Levi S. Peterson
Benson Y. Parkinson
Signature Books , 1995. Softcover:
Suggested retail price: $15.95 (US)
Jon Reeves, the narrator in Michael Fillerup's Beyond theRiver, frets about the impossibility of writing while pursuingthe Mormon lifestyle, what with job, marriage, children, andchurch responsibilities. Levi Peterson's career both gives thelie to and confirms that bind. He has managed to publish twostory collections, a biography, and now two novels while raisinga family, getting a PhD., and living the life of a professor anddepartment chair at Weber State University. Five books to hiscredit, all of them well received -- but only five. AspenMarooney is his second novel and already he's writing aboutforty year high school reunions and about characters lookingtowards retirement and concerned about their grandchildren.
So, has age tamed Aspen Marooney and Durfey Haslam, her highschool lover? This book features no violent deaths, likeCanyons of Grace, nor self-mutilations, like The Backslider,nor suicides waiting to happen, like Canyons and Nightsoil. But passion, specifically guilty passion, is what interests LeviPeterson, and it's still there.
The book opens on Durfey driving across Nevada with his wifeElaine, headed for the Shakespeare festival in Cedar City and hisclass reunion in Richfield. He has avoided reunions for fortyyears for fear of running into Aspen. Durfey is an insuranceinvestigator in the Los Angeles area, successful butdissatisfied, sensing he missed his calling. As a boy he wantedto be a cowboy, then a steamboat captain. Durfey comes from aninactive LDS family, poor farmers, near the bottom of Richfield'ssocial ladder, with a skeleton or two in the closet, whichcontributes to his low self-esteem. He works hard, is good withhis children, attends church, and takes things as they come. Hisbelated confession to Elaine of his youthful indiscretions withAspen brought them near divorce. She won't let him tell her heloves her, perhaps not so much because of his sin, but because ofthe way he still pines for Aspen.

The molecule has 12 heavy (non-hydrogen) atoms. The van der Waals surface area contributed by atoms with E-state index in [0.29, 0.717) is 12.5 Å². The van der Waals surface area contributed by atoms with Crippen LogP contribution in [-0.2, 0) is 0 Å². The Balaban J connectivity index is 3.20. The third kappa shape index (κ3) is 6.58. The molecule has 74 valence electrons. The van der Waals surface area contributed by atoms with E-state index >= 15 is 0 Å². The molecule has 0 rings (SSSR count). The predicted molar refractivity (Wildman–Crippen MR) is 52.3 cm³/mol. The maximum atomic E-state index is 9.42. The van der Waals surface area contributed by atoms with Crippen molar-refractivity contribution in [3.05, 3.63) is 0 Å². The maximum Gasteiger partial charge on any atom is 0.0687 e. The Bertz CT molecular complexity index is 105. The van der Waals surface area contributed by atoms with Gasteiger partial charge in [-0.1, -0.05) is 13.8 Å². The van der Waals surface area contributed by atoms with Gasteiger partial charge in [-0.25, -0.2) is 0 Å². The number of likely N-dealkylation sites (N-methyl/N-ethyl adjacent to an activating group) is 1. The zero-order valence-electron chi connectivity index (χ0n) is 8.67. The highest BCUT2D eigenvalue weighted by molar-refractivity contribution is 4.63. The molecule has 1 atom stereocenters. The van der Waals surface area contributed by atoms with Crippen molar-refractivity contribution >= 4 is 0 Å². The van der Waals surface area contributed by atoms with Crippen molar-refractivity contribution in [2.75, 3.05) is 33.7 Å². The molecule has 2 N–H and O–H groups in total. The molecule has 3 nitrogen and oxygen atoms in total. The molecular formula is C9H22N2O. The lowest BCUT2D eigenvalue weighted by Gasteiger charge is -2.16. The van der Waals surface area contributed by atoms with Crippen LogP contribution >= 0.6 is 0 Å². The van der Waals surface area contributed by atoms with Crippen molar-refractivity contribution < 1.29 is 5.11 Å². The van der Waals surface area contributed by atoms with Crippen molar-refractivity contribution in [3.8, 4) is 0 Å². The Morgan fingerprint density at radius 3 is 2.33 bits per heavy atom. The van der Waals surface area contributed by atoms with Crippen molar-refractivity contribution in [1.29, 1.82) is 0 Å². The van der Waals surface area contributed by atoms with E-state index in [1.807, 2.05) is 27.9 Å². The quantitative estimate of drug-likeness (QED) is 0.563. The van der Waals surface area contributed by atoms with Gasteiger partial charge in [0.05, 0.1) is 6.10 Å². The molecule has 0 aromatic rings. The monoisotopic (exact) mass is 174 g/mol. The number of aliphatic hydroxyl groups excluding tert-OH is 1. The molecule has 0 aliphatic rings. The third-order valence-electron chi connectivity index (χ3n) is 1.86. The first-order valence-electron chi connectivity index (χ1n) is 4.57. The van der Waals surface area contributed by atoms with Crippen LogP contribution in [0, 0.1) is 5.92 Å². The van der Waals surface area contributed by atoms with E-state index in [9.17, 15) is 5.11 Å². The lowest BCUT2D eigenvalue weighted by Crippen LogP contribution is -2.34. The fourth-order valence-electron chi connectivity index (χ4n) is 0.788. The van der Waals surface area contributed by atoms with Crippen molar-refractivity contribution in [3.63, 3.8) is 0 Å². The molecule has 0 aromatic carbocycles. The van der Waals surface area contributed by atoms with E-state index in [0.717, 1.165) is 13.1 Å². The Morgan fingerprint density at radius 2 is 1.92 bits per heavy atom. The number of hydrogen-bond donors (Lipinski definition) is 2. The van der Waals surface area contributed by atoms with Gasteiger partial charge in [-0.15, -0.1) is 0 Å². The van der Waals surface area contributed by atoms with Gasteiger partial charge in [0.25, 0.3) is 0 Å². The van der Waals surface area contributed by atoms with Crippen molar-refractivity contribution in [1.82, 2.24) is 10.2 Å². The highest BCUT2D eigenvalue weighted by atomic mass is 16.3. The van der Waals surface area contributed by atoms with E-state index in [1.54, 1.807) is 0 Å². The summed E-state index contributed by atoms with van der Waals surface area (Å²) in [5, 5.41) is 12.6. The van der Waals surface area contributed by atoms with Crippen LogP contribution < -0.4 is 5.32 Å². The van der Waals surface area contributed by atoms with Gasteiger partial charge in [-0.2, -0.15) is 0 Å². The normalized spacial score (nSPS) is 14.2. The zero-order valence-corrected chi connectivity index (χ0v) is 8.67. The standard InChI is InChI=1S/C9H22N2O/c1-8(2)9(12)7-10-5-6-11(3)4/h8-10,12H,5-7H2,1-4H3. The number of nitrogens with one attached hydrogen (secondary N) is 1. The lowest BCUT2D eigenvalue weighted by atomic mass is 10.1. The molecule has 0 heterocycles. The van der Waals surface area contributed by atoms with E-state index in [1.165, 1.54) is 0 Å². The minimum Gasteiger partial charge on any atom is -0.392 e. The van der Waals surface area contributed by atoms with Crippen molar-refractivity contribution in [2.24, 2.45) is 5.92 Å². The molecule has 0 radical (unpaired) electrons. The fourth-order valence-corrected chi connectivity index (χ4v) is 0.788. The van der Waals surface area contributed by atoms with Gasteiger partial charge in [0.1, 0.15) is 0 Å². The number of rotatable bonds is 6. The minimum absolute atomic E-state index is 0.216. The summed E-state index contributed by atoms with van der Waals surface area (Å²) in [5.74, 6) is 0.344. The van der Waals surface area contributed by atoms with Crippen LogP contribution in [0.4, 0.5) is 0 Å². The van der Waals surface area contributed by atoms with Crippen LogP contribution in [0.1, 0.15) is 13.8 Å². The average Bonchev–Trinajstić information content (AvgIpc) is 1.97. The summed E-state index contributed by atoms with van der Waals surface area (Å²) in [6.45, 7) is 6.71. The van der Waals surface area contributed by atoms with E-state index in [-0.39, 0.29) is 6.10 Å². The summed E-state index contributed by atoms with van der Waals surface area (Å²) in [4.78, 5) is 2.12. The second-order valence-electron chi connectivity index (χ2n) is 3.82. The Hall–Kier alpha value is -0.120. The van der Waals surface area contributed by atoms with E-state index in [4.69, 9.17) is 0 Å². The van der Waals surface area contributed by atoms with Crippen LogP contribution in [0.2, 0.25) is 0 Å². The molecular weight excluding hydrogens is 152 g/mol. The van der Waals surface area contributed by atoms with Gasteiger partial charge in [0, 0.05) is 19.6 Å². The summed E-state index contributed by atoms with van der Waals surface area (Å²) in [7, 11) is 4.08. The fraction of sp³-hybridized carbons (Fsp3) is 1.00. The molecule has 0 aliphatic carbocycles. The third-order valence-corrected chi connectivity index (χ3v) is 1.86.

The point of view shifts to Aspen now, headed south from theSalt Lake Valley to the same reunion with her husband Roger. Shetoo has Durfey on her mind. Aspen's parents didn't approve ofDurfey, and she slept with him at least partly to force the issueof marriage, though in the end she lost her nerve, went to BYU,and married Roger instead. Roger is in Church administration, akind and patient though not particularly passionate man. Theyhave eight children to Durfey's three, most of whom have turnedout well. The big exception is Gerald, who is obstinately bitterand profane. Aspen has never confessed her sin to anyone, nother husband, certainly not the bishop, but that is not all she'skept to herself. In the course of the reunion, during a chanceencounter in a drug store, she lets slip to Durfey, dazed from afat lip he got from an old enemy, that Gerald is his son. Rogerdoesn't know, Gerald doesn't know, and she begs Durfey not totell anyone.
The book takes us through a 24th of July parade, the rodeothat night, and sessions of the reunion. We are introduced to atypical bevy of Peterson characters -- colorful, rambunctious, andprofane -- along the way. Several, as in Peterson's other fiction,speak alike, delighting in big words, with a habit of reflectingout loud with little provocation. I've noticed that Levi speakslike that himself -- though the cadence, the facial expression, andthus a measure of his warmth, are often missing when hischaracters do so on paper. The book has a strong, clearstructure, and certain passages that mix powerful, conflictingemotions, are as effective as anything Peterson has ever written. Toby's frenzied dance on the float while Durfey roils and Aspenholds her welted cheek (p. 63), the counterpoint of Durfey'shalf-heard reminiscing through Elaine's heavy brooding (p.80) -- this is superb and moving writing. A few places could havebeen fleshed out more, and half a dozen passages refer to thingsthat haven't been explicitly described in the narrative. Isuspect this book underwent harsher cuts than it deserved.